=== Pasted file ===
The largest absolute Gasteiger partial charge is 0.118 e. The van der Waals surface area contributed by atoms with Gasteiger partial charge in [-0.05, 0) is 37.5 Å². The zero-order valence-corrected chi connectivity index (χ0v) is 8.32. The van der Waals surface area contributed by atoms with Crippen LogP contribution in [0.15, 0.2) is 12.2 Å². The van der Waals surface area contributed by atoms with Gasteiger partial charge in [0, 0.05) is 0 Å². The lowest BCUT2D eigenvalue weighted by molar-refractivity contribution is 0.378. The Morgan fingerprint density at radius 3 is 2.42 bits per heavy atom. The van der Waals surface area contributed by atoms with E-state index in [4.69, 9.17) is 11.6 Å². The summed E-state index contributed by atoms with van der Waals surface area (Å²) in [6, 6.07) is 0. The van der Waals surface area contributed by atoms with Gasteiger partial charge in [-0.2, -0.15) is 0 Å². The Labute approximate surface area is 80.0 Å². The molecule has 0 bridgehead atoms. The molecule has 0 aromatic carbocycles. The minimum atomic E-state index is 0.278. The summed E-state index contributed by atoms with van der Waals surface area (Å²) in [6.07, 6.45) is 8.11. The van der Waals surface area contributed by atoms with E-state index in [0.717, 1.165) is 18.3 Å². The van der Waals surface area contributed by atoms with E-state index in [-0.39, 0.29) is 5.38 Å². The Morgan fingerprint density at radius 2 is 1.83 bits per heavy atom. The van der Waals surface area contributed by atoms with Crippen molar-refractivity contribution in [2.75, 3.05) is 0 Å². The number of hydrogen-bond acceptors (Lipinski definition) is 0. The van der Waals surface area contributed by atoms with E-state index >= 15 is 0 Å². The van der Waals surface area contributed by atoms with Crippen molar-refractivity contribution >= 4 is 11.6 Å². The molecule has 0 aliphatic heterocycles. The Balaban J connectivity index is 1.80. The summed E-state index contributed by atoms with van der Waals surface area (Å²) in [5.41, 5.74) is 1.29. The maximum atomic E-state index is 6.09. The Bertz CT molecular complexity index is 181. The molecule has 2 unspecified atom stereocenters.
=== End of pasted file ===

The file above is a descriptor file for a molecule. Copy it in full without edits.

The largest absolute Gasteiger partial charge is 0.118 e. The van der Waals surface area contributed by atoms with Gasteiger partial charge in [-0.05, 0) is 37.5 Å². The zero-order valence-corrected chi connectivity index (χ0v) is 8.32. The van der Waals surface area contributed by atoms with Crippen LogP contribution in [0.15, 0.2) is 12.2 Å². The van der Waals surface area contributed by atoms with Gasteiger partial charge in [0, 0.05) is 0 Å². The lowest BCUT2D eigenvalue weighted by molar-refractivity contribution is 0.378. The Morgan fingerprint density at radius 3 is 2.42 bits per heavy atom. The van der Waals surface area contributed by atoms with E-state index in [4.69, 9.17) is 11.6 Å². The summed E-state index contributed by atoms with van der Waals surface area (Å²) in [6, 6.07) is 0. The van der Waals surface area contributed by atoms with Gasteiger partial charge in [-0.2, -0.15) is 0 Å². The Labute approximate surface area is 80.0 Å². The molecule has 0 bridgehead atoms. The molecule has 0 aromatic carbocycles. The minimum atomic E-state index is 0.278. The summed E-state index contributed by atoms with van der Waals surface area (Å²) in [6.07, 6.45) is 8.11. The van der Waals surface area contributed by atoms with E-state index in [0.717, 1.165) is 18.3 Å². The van der Waals surface area contributed by atoms with E-state index in [-0.39, 0.29) is 5.38 Å². The Morgan fingerprint density at radius 2 is 1.83 bits per heavy atom. The van der Waals surface area contributed by atoms with Crippen molar-refractivity contribution in [2.75, 3.05) is 0 Å². The number of hydrogen-bond acceptors (Lipinski definition) is 0. The van der Waals surface area contributed by atoms with E-state index >= 15 is 0 Å². The van der Waals surface area contributed by atoms with Crippen molar-refractivity contribution >= 4 is 11.6 Å². The molecule has 0 aliphatic heterocycles. The Balaban J connectivity index is 1.80. The summed E-state index contributed by atoms with van der Waals surface area (Å²) in [5.41, 5.74) is 1.29. The maximum atomic E-state index is 6.09. The Bertz CT molecular complexity index is 181. The molecule has 2 unspecified atom stereocenters.